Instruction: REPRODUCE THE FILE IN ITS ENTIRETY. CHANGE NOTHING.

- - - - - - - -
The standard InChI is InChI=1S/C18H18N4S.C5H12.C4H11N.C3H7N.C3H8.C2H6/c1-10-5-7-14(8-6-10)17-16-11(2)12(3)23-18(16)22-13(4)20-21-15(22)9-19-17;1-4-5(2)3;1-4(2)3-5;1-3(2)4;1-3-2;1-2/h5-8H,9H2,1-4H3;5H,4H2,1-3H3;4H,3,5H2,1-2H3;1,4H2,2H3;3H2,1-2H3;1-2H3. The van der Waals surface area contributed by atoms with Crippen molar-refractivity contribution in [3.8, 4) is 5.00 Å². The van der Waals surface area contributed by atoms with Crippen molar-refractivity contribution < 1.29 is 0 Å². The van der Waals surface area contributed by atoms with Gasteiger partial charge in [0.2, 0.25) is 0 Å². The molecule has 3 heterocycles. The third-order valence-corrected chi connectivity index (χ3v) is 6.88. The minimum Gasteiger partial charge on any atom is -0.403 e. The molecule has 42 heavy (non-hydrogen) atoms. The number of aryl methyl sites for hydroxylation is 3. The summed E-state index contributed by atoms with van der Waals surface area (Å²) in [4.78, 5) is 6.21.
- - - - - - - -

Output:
The standard InChI is InChI=1S/C18H18N4S.C5H12.C4H11N.C3H7N.C3H8.C2H6/c1-10-5-7-14(8-6-10)17-16-11(2)12(3)23-18(16)22-13(4)20-21-15(22)9-19-17;1-4-5(2)3;1-4(2)3-5;1-3(2)4;1-3-2;1-2/h5-8H,9H2,1-4H3;5H,4H2,1-3H3;4H,3,5H2,1-2H3;1,4H2,2H3;3H2,1-2H3;1-2H3. The van der Waals surface area contributed by atoms with Crippen molar-refractivity contribution in [3.8, 4) is 5.00 Å². The van der Waals surface area contributed by atoms with Crippen molar-refractivity contribution < 1.29 is 0 Å². The van der Waals surface area contributed by atoms with Gasteiger partial charge in [0.2, 0.25) is 0 Å². The molecule has 3 heterocycles. The third-order valence-corrected chi connectivity index (χ3v) is 6.88. The minimum Gasteiger partial charge on any atom is -0.403 e. The molecule has 42 heavy (non-hydrogen) atoms. The number of aryl methyl sites for hydroxylation is 3. The summed E-state index contributed by atoms with van der Waals surface area (Å²) in [4.78, 5) is 6.21.